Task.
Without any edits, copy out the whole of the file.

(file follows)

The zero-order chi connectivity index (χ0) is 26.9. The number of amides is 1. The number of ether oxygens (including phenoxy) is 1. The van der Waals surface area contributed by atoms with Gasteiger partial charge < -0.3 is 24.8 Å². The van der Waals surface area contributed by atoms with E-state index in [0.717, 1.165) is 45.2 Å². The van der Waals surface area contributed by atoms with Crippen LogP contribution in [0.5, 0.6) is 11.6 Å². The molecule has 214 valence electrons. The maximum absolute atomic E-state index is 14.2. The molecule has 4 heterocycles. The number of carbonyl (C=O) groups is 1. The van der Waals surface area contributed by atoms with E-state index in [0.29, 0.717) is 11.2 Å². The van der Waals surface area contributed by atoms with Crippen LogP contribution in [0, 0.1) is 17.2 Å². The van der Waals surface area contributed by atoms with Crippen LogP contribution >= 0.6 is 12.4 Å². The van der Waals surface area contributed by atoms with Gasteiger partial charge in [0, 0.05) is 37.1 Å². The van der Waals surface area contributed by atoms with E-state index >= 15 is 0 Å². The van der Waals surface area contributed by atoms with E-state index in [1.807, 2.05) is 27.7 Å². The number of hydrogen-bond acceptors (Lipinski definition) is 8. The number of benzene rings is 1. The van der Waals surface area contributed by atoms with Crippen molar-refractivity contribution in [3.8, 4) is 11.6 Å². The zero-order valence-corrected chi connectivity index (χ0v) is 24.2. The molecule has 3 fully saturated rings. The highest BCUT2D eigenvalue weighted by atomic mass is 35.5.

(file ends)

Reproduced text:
The zero-order chi connectivity index (χ0) is 26.9. The number of amides is 1. The number of ether oxygens (including phenoxy) is 1. The van der Waals surface area contributed by atoms with Gasteiger partial charge < -0.3 is 24.8 Å². The van der Waals surface area contributed by atoms with E-state index in [0.717, 1.165) is 45.2 Å². The van der Waals surface area contributed by atoms with Crippen LogP contribution in [0.5, 0.6) is 11.6 Å². The molecule has 214 valence electrons. The maximum absolute atomic E-state index is 14.2. The molecule has 4 heterocycles. The number of carbonyl (C=O) groups is 1. The van der Waals surface area contributed by atoms with E-state index in [0.29, 0.717) is 11.2 Å². The van der Waals surface area contributed by atoms with Crippen LogP contribution in [0, 0.1) is 17.2 Å². The van der Waals surface area contributed by atoms with Crippen LogP contribution >= 0.6 is 12.4 Å². The van der Waals surface area contributed by atoms with Gasteiger partial charge in [0, 0.05) is 37.1 Å². The van der Waals surface area contributed by atoms with E-state index >= 15 is 0 Å². The van der Waals surface area contributed by atoms with E-state index in [1.807, 2.05) is 27.7 Å². The number of hydrogen-bond acceptors (Lipinski definition) is 8. The number of benzene rings is 1. The van der Waals surface area contributed by atoms with Crippen molar-refractivity contribution in [3.8, 4) is 11.6 Å². The zero-order valence-corrected chi connectivity index (χ0v) is 24.2. The molecule has 3 fully saturated rings. The highest BCUT2D eigenvalue weighted by atomic mass is 35.5.